The Battle for Reproductive Rights
Following a historic Supreme Court decision on abortion, alum Shwetika Baijal is organizing a national response for the Planned Parenthood Action Fund
The Supreme Court’s historic June 2022 ruling in Dobbs v. Jackson Women’s Health Organization overturned 50 years of legal precedent, eliminating the federal protection of abortion rights guaranteed by the court’s 1973 decision in Roe v. Wade. The 6-3 decision in Dobbs was a culminating moment in a decades-long antiabortion campaign and a major setback for abortion rights advocates.
It was also a moment that Shwetika Baijal has been preparing for for years.
Although the May 2022 leak of the court’s draft decision came as a surprise, Baijal (CGS’07, UNI’09) and her colleagues at the Planned Parenthood Action Fund had expected such a ruling since Justice Ruth Bader Ginsburg’s death in 2020.
As a candidate, Donald Trump had promised to appoint antiabortion judges; as president, he followed through with three successful Supreme Court nominations, tilting the balance of the court to a 6-3 conservative majority. “Some people say that this has been 50 years of work, since right after Roe passed,” Baijal says of the antiabortion movement’s recent victories. It’s her job, as a senior director of campaigns, to counter those efforts by building support for the protection and expansion of access to a range of health services, including abortion.
In 2022, that’s a daunting task. Even before the Supreme Court had ruled on Dobbs, state legislatures began passing a historic number of laws restricting abortion rights in anticipation of the decision. Yet Baijal remains positive.
“We know that abortion is popular, by the majority, in every single state,” she says. Planned Parenthood research also shows that many of those supporters did not believe that the Supreme Court would ever overturn Roe v. Wade. “It’s been hard for people to imagine, because that’s not what the Supreme Court has done—this is the first time the Supreme Court has gone against precedent to take away rights,” Baijal says. “Every other time, it has been to expand human rights.”
Planned Parenthood Federation of America (PPFA) was founded more than a century ago to provide sexual and reproductive healthcare and education. It now supports more than 600 health centers serving approximately 2.16 million people—making it the largest provider of sexual and reproductive health services in the United States. Health center services include birth control, testing and treatment for sexually transmitted diseases, gender-affirming hormone therapy, and abortion. The Planned Parenthood Action Fund is the advocacy and political arm of PPFA, and plays a vital role as an advocate for reproductive rights.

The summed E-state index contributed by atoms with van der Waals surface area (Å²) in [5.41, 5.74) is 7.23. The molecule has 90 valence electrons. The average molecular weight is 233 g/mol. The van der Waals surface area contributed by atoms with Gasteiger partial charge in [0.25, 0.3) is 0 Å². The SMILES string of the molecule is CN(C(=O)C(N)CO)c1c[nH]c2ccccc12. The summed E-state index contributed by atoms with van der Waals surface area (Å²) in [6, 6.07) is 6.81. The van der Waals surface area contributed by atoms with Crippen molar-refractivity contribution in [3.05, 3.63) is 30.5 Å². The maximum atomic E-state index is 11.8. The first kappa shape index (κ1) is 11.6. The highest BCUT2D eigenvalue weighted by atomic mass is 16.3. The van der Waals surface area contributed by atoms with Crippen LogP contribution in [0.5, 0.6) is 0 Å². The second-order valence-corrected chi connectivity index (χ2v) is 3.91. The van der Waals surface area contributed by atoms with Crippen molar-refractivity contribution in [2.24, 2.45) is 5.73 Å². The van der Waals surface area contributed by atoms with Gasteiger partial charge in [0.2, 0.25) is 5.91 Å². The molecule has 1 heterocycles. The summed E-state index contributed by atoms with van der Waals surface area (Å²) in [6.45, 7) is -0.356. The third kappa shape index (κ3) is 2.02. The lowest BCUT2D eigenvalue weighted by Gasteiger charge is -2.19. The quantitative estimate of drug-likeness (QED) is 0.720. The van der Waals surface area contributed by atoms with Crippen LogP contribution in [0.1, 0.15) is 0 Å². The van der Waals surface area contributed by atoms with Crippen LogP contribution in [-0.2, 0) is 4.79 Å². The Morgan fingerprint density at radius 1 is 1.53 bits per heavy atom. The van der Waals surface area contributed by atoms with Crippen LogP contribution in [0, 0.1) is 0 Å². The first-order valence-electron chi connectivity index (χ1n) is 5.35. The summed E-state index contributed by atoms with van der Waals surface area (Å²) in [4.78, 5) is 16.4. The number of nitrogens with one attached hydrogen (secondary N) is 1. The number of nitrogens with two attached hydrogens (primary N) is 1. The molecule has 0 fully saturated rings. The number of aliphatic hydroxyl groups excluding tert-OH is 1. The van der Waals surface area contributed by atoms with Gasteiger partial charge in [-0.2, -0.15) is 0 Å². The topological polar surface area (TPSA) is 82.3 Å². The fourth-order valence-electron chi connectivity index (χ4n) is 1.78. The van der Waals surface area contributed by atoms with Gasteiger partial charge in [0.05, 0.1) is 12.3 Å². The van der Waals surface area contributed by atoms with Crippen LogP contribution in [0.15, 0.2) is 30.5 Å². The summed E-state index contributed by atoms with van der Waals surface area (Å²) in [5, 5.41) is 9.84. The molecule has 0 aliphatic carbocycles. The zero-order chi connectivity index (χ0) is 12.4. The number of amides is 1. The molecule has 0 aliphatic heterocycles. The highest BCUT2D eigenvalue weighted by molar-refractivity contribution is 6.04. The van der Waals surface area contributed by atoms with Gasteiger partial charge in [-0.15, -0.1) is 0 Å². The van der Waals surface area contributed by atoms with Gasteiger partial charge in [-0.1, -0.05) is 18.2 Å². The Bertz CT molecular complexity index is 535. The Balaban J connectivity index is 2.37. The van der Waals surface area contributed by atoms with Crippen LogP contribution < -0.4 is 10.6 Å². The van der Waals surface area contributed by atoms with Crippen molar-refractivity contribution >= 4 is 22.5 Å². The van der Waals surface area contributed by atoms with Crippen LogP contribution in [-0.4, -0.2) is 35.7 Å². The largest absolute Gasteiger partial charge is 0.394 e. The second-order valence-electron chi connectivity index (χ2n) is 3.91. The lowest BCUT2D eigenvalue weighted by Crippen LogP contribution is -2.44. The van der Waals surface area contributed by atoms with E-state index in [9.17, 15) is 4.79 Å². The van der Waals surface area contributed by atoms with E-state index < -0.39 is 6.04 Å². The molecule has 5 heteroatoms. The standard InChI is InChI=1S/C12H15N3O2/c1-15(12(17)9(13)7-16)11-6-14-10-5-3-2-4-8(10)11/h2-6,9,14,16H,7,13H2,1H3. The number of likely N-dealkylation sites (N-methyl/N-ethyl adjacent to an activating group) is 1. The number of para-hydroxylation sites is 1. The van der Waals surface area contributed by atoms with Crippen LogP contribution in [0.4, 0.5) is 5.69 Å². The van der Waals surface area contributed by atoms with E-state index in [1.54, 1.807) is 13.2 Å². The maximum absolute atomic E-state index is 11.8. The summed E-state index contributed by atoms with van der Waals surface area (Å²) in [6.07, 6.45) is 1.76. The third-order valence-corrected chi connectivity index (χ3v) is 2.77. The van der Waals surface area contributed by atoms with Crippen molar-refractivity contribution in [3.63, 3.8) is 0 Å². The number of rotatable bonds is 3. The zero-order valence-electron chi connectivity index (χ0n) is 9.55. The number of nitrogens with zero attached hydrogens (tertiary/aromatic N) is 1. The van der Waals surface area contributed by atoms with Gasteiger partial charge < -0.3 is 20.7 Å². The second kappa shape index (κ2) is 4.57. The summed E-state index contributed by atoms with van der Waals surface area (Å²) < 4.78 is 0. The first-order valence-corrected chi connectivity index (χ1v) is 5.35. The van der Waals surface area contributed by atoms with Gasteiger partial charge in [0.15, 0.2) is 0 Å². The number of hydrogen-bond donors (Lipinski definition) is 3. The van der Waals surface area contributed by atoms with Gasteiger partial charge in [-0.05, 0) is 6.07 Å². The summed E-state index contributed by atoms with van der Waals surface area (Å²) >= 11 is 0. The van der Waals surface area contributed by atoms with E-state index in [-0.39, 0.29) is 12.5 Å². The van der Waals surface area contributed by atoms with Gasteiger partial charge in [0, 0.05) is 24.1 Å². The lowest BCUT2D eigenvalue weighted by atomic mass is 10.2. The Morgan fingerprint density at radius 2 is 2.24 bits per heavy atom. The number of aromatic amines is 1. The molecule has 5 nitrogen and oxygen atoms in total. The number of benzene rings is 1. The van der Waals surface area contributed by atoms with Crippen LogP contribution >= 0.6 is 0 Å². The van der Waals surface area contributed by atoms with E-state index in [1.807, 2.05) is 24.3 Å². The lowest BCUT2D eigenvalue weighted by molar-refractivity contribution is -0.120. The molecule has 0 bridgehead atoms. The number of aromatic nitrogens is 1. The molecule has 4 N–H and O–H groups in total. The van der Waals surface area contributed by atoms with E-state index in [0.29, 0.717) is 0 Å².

Working from Planned Parenthood’s Washington, D.C., headquarters, Baijal’s responsibilities include work on behalf of Planned Parenthood advocacy and political organizations, such as supporting or opposing proposed legislation and ballot measures and candidates during elections. All of that unfolds at national, state, and local levels.
Mobilizing people who may now feel a renewed sense of urgency in protecting their rights is at the core of Baijal’s strategy heading into the 2022 midterm elections. In the aftermath of the leaked draft decision, Planned Parenthood organizations and partners coordinated protests. She joined about 15,000 protesters in Chicago and estimates that one million people participated across the country. More engagement, she hopes, will translate to more votes, and since the repeal of Roe v. Wade means that important decisions about reproductive health will now be made by state legislatures and governors across the country, those votes will be important.
“The most polarizing voices have become loudest,” Baijal says of the political climate she’s navigating. “But if you step back away from that, you realize that we just need to talk to the people who are not those loudest voices, [in order] to make change happen.”
Finding her calling
Baijal arrived at the College of General Studies in 2005, intent on becoming an accountant. “My first meeting with my freshman advisor—she looked at me after hearing my story and went, ‘You’re not going to be an accountant,’” she says. “She saw leadership potential in me that I didn’t see myself.”
She didn’t immediately abandon the idea of working in finance. But a summer internship at Ischus Capital Management in New York City gave her a glimpse into the subprime mortgage business that was about to crash the economy. “The summer of 2007 really changed me,” she says. “I knew what was going to happen, and I couldn’t understand how nobody else saw it. [Then] within a year of that internship, I saw the world collapse.”
Disillusioned, but also inspired by the momentum building for Senator Barack Obama’s run for president, Baijal began thinking about politics and policy. As the Great Recession eased, she received a fellowship to study how to run political campaigns. A series of campaign and consulting gigs followed. “I’ve done everything from running large-scale protests to helping with grassroots and grasstops coalition-building,” she says.